ROSE BACK­ROAD

£1950.37 (+P&P) > Spice up your com­mute

Cycling Plus - - FIRST RIDE -

It’s of­ten said that cy­clo-cross bikes can make pretty good com­muter and ur­ban bikes too, and that’s the idea be­hind the Rose Back­Road. Rose bills the Back­Road frame as its gravel/ad­ven­ture chas­sis, but in among the var­i­ous drop-bar builds of the Back­Road de­signed for es­cap­ing into the wilder­ness, there’s this flat-bar model that’s set up more for the ride back into civil­i­sa­tion.

The stem rises steeply to put you in an up­right po­si­tion for com­fort and con­trol but we flipped it over so it pointed down dur­ing the test­ing pe­riod. It gave the Back­Road a racier ride po­si­tion than Rose in­tended but it helped the bike fly dur­ing com­mutes. Large vol­ume 40mm Sch­walbe G-One tyres pro­vide a great deal of com­fort with­out sac­ri­fic­ing too much rolling speed and meant sneak­ing in off-road short­cuts when the road traf­fic was bad was an easy de­ci­sion to take.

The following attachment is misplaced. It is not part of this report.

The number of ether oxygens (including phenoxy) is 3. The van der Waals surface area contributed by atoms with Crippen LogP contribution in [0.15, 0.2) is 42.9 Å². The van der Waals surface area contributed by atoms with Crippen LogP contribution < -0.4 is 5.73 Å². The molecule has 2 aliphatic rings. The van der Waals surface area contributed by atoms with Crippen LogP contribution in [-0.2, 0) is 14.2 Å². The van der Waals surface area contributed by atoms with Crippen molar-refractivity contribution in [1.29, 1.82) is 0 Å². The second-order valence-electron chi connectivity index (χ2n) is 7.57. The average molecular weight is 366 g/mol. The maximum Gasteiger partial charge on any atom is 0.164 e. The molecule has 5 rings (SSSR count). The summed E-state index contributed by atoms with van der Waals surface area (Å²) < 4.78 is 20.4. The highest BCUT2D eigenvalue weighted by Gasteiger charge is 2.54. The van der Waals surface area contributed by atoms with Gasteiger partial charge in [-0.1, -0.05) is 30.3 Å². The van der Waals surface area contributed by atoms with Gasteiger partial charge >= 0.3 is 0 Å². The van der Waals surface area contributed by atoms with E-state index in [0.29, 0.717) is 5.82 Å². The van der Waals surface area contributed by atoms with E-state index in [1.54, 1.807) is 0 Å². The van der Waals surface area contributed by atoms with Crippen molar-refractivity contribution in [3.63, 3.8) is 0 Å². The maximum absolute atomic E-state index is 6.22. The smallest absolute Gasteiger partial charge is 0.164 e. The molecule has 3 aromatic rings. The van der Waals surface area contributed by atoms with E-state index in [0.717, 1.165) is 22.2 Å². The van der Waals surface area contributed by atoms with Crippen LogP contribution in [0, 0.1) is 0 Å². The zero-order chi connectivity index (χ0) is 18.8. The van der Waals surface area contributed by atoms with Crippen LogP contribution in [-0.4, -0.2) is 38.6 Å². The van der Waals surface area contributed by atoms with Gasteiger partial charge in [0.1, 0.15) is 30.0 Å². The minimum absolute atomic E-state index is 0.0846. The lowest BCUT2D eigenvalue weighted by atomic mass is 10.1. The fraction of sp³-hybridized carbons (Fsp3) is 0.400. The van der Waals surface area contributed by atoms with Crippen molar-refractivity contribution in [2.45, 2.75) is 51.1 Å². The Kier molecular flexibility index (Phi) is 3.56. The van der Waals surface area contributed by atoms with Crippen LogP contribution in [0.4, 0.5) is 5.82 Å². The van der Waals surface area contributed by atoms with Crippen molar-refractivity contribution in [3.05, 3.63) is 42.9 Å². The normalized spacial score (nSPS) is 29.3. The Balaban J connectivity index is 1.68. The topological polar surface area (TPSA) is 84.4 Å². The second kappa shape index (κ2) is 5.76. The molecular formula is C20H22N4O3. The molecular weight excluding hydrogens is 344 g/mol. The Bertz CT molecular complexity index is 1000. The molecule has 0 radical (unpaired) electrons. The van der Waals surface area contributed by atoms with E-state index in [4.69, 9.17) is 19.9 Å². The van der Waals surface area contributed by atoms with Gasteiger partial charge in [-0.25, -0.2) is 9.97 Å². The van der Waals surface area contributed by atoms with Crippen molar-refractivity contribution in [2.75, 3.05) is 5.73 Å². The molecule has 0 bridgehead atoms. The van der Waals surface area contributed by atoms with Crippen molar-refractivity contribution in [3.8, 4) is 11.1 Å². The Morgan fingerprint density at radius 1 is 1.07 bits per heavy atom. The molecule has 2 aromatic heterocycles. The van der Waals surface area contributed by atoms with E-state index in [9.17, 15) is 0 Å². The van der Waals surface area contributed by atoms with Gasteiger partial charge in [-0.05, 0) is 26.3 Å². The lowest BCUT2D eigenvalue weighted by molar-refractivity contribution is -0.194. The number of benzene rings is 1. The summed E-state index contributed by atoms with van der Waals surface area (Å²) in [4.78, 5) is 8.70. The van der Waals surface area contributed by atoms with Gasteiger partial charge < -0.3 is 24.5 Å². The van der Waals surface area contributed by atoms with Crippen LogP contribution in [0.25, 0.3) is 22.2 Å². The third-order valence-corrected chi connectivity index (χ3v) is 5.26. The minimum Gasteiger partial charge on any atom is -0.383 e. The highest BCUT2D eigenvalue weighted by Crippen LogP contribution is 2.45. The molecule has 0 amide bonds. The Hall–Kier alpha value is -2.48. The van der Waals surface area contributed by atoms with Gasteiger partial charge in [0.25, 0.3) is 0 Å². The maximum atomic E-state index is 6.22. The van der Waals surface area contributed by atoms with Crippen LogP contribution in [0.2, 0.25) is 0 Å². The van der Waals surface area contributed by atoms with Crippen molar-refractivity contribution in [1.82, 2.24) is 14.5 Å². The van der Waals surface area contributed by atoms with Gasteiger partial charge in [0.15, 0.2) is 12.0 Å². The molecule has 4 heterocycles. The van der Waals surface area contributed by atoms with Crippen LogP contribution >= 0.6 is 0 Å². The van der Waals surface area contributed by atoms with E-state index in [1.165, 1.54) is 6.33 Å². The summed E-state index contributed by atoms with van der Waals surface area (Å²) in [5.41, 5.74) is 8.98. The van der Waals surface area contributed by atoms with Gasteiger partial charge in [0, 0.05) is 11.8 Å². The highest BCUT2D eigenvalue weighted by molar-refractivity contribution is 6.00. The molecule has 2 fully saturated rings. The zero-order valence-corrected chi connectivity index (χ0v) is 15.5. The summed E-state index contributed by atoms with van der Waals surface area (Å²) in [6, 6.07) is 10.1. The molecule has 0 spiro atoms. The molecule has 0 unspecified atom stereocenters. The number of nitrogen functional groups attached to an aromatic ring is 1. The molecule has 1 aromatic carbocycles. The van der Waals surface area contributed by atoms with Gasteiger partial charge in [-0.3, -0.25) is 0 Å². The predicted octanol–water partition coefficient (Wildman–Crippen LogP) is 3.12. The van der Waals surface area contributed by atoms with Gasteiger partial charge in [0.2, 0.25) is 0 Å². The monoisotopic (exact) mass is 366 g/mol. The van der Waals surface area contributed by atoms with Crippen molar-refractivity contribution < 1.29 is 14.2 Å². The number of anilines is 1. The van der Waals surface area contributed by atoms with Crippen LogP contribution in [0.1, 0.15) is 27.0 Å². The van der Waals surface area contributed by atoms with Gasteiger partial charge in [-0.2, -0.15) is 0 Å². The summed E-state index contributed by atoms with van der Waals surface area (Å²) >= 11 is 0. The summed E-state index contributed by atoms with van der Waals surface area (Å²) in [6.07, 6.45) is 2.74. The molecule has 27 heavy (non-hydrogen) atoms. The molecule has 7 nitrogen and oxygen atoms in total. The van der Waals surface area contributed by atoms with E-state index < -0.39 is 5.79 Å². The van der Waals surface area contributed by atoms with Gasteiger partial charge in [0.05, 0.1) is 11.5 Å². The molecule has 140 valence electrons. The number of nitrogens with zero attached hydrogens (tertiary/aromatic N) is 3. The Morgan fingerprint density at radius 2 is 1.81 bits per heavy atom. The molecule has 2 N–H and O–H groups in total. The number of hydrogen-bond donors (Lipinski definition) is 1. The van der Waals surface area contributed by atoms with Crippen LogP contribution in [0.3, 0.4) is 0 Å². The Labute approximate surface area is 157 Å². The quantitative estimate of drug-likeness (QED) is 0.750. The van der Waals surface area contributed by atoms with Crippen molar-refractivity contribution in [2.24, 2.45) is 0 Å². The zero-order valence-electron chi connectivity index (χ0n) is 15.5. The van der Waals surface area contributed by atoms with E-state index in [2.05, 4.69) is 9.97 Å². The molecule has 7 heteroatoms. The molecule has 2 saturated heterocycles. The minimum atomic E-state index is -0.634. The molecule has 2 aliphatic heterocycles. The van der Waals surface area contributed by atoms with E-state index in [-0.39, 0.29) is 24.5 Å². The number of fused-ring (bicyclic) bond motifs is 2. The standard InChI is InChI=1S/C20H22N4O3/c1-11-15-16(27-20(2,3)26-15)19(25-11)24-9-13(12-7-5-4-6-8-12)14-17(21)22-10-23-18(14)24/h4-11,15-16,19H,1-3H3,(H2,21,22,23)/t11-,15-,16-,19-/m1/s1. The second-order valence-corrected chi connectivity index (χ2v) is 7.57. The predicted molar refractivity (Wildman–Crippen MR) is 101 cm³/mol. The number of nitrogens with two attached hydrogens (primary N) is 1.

Our 57cm Back­Road weighed 8.74kg, which is pretty im­pres­sive for a sub £2k bike, and even laden-down with mud­guards and bags, it re­mained be­low 10kg. We’d love to see the J-Kit brake hose adapters fit­ted as stan­dard, as that would mean you could eas­ily switch be­tween the flat han­dle­bar for week­day com­mutes and drops (with some funky gear ca­bling) for longer week­end rides. Its Er­gon grips took a bit of time to get into the right po­si­tion, al­though even­tu­ally we swapped them for some more tra­di­tional round ones. The sad­dle is both con­ven­tional and comfy, even with­out padded shorts, which is good news if you want to take the Back­Road to the cof­fee shop on a Sun­day morn­ing.

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